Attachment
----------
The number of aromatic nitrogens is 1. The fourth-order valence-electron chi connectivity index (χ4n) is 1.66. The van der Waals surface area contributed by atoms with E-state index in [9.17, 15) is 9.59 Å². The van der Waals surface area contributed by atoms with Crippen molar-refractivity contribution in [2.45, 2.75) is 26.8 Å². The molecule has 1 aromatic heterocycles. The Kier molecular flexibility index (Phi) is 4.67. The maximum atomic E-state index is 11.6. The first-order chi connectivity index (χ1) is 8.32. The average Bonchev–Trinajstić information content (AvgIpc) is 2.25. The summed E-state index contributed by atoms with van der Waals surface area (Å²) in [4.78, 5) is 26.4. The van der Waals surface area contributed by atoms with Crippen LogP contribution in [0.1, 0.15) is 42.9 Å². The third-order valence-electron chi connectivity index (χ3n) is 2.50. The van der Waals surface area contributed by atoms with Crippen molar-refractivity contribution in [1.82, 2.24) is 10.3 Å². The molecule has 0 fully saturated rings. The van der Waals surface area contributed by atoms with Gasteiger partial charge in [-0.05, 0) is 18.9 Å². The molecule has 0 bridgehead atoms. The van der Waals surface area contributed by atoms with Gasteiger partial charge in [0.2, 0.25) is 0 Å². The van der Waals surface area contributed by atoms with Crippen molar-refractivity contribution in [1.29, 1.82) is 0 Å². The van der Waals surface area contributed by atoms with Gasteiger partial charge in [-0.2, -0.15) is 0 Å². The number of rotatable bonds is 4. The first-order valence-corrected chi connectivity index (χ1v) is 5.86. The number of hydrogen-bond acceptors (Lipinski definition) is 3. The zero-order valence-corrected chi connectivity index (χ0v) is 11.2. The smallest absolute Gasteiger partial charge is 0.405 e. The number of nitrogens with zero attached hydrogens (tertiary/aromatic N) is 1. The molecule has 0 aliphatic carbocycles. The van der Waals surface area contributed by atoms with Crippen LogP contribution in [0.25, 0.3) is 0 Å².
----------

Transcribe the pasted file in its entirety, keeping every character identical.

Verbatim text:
The number of aromatic nitrogens is 1. The fourth-order valence-electron chi connectivity index (χ4n) is 1.66. The van der Waals surface area contributed by atoms with E-state index in [9.17, 15) is 9.59 Å². The van der Waals surface area contributed by atoms with Crippen molar-refractivity contribution in [2.45, 2.75) is 26.8 Å². The molecule has 1 aromatic heterocycles. The Kier molecular flexibility index (Phi) is 4.67. The maximum atomic E-state index is 11.6. The first-order chi connectivity index (χ1) is 8.32. The average Bonchev–Trinajstić information content (AvgIpc) is 2.25. The summed E-state index contributed by atoms with van der Waals surface area (Å²) in [4.78, 5) is 26.4. The van der Waals surface area contributed by atoms with Crippen LogP contribution in [0.1, 0.15) is 42.9 Å². The third-order valence-electron chi connectivity index (χ3n) is 2.50. The van der Waals surface area contributed by atoms with Crippen molar-refractivity contribution in [1.82, 2.24) is 10.3 Å². The molecule has 0 fully saturated rings. The van der Waals surface area contributed by atoms with Gasteiger partial charge in [-0.05, 0) is 18.9 Å². The molecule has 0 bridgehead atoms. The van der Waals surface area contributed by atoms with Gasteiger partial charge in [0.2, 0.25) is 0 Å². The van der Waals surface area contributed by atoms with Crippen molar-refractivity contribution in [1.29, 1.82) is 0 Å². The van der Waals surface area contributed by atoms with Gasteiger partial charge in [-0.2, -0.15) is 0 Å². The number of rotatable bonds is 4. The first-order valence-corrected chi connectivity index (χ1v) is 5.86. The number of hydrogen-bond acceptors (Lipinski definition) is 3. The zero-order valence-corrected chi connectivity index (χ0v) is 11.2. The smallest absolute Gasteiger partial charge is 0.405 e. The number of nitrogens with zero attached hydrogens (tertiary/aromatic N) is 1. The molecule has 0 aliphatic carbocycles. The van der Waals surface area contributed by atoms with Crippen LogP contribution in [0.25, 0.3) is 0 Å².